Frank Holmes Watches Public Policy for Investment Direction

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"'Negative real interest rates are usually bullish for gold. And the cost of war and massive deficit created a tipping point for the USD,' says Holmes."

Frank Holmes and his team of fund managers closely monitor government policies—fiscal, monetary and otherwise—in countries with both the largest economies and populations.

This helped U.S. Global Investors move quickly to be on the ground floor of a number of investments that provided big returns over the years, such as a Colombia's largest oil producer and the more-than-five-fold rise in gold over the last decade.

U.S. Global Investors uses "top-down" macroeconomic models and "bottom-up" micro stock selection models to determine weightings in countries, sectors and individual securities around the world. The company also monitors government policies as a "precursor to change," and Holmes even travels to observe this first-hand. As an example of the payoff, he pointed to shares in Pacific Rubiales, a Colombian oil and gas company.

A while back, he became aware that the country was dropping barriers to foreign investment, wanting development of oilfields that would mean tax revenues and create jobs. Conversely, Holmes said, he felt Mexico was discouraging foreign development of the oil and gas sector, although it allowed foreign development in mining.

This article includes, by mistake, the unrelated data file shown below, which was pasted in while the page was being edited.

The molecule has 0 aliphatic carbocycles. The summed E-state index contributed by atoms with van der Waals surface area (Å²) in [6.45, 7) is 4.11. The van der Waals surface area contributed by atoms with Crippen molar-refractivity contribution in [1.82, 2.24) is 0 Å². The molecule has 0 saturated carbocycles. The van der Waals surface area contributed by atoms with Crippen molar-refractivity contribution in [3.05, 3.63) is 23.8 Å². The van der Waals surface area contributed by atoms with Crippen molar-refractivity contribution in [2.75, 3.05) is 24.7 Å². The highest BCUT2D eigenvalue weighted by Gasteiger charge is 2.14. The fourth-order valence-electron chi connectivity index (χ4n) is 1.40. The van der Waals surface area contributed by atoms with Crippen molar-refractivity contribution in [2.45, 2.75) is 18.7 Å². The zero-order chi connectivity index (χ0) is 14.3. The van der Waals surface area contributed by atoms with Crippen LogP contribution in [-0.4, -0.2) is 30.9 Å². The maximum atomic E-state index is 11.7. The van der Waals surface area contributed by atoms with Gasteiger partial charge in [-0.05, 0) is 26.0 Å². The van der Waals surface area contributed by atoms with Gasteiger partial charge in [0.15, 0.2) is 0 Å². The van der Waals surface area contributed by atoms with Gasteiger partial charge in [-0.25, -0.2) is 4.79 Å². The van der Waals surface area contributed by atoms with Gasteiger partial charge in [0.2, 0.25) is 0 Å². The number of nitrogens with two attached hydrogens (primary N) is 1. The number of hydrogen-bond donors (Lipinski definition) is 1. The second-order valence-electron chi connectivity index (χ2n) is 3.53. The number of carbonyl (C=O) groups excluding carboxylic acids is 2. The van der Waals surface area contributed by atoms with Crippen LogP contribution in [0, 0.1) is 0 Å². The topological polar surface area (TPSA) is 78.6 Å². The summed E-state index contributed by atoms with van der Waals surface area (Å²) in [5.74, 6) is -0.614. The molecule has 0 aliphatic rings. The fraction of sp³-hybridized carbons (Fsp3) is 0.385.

Holmes also pointed to the U.S. in the period since the Sept. 11, 2001 terrorist attacks to illustrate the importance of government policies for markets.

"Any time a government has negative real interest rates, that's usually bullish for gold," Holmes said. "And with the cost of the war on terrorism being layered on top of the massive deficit spending for entitlements, there was a tipping point created for the direction of the U.S. dollar."

Holmes and his staff anticipated the start of a "super cycle" that could last 20 years, and gold has risen more than 500% in the last decade.

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